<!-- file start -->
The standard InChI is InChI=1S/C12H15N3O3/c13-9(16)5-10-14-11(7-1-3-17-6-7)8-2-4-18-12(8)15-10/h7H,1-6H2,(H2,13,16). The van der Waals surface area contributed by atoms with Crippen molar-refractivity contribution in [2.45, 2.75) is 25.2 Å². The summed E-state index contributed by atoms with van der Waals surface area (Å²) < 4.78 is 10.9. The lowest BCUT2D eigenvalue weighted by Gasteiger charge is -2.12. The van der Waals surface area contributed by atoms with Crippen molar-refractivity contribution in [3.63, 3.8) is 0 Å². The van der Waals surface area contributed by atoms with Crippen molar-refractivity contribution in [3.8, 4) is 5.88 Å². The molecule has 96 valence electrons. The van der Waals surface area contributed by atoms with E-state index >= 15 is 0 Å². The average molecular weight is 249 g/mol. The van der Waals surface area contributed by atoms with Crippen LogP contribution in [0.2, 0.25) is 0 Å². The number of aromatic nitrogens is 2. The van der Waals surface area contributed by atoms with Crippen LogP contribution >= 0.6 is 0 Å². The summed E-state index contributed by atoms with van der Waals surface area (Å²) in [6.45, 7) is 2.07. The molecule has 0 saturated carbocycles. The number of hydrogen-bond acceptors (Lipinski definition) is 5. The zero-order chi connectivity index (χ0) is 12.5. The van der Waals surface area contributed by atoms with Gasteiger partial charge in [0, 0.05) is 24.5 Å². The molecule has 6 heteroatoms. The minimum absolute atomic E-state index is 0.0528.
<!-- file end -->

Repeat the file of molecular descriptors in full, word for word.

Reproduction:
The standard InChI is InChI=1S/C12H15N3O3/c13-9(16)5-10-14-11(7-1-3-17-6-7)8-2-4-18-12(8)15-10/h7H,1-6H2,(H2,13,16). The van der Waals surface area contributed by atoms with Crippen molar-refractivity contribution in [2.45, 2.75) is 25.2 Å². The summed E-state index contributed by atoms with van der Waals surface area (Å²) < 4.78 is 10.9. The lowest BCUT2D eigenvalue weighted by Gasteiger charge is -2.12. The van der Waals surface area contributed by atoms with Crippen molar-refractivity contribution in [3.63, 3.8) is 0 Å². The van der Waals surface area contributed by atoms with Crippen molar-refractivity contribution in [3.8, 4) is 5.88 Å². The molecule has 96 valence electrons. The van der Waals surface area contributed by atoms with E-state index >= 15 is 0 Å². The average molecular weight is 249 g/mol. The van der Waals surface area contributed by atoms with Crippen LogP contribution in [0.2, 0.25) is 0 Å². The number of aromatic nitrogens is 2. The van der Waals surface area contributed by atoms with Crippen LogP contribution >= 0.6 is 0 Å². The summed E-state index contributed by atoms with van der Waals surface area (Å²) in [6.45, 7) is 2.07. The molecule has 0 saturated carbocycles. The number of hydrogen-bond acceptors (Lipinski definition) is 5. The zero-order chi connectivity index (χ0) is 12.5. The van der Waals surface area contributed by atoms with Gasteiger partial charge in [0, 0.05) is 24.5 Å². The molecule has 6 heteroatoms. The minimum absolute atomic E-state index is 0.0528.